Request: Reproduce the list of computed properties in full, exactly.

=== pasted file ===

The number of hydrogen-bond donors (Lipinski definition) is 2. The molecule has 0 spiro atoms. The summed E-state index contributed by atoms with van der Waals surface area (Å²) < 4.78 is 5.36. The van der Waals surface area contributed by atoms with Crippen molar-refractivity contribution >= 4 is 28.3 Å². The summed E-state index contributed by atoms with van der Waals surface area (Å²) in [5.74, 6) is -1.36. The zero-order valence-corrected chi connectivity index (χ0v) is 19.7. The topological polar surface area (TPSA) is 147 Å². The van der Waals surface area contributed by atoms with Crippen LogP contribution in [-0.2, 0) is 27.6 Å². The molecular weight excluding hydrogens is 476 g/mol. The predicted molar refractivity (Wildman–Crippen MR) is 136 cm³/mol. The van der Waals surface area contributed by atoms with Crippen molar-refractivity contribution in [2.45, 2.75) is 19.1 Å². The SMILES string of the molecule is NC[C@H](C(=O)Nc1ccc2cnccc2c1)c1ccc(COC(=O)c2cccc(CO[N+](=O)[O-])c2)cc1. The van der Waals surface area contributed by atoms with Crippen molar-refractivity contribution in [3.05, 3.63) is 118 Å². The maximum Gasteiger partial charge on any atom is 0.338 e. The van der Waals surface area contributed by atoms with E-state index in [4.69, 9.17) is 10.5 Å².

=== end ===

The number of hydrogen-bond donors (Lipinski definition) is 2. The molecule has 0 spiro atoms. The summed E-state index contributed by atoms with van der Waals surface area (Å²) < 4.78 is 5.36. The van der Waals surface area contributed by atoms with Crippen molar-refractivity contribution >= 4 is 28.3 Å². The summed E-state index contributed by atoms with van der Waals surface area (Å²) in [5.74, 6) is -1.36. The zero-order valence-corrected chi connectivity index (χ0v) is 19.7. The topological polar surface area (TPSA) is 147 Å². The van der Waals surface area contributed by atoms with Crippen LogP contribution in [-0.2, 0) is 27.6 Å². The molecular weight excluding hydrogens is 476 g/mol. The predicted molar refractivity (Wildman–Crippen MR) is 136 cm³/mol. The van der Waals surface area contributed by atoms with Crippen molar-refractivity contribution in [2.45, 2.75) is 19.1 Å². The SMILES string of the molecule is NC[C@H](C(=O)Nc1ccc2cnccc2c1)c1ccc(COC(=O)c2cccc(CO[N+](=O)[O-])c2)cc1. The van der Waals surface area contributed by atoms with Crippen molar-refractivity contribution in [3.05, 3.63) is 118 Å². The maximum Gasteiger partial charge on any atom is 0.338 e. The van der Waals surface area contributed by atoms with E-state index in [4.69, 9.17) is 10.5 Å².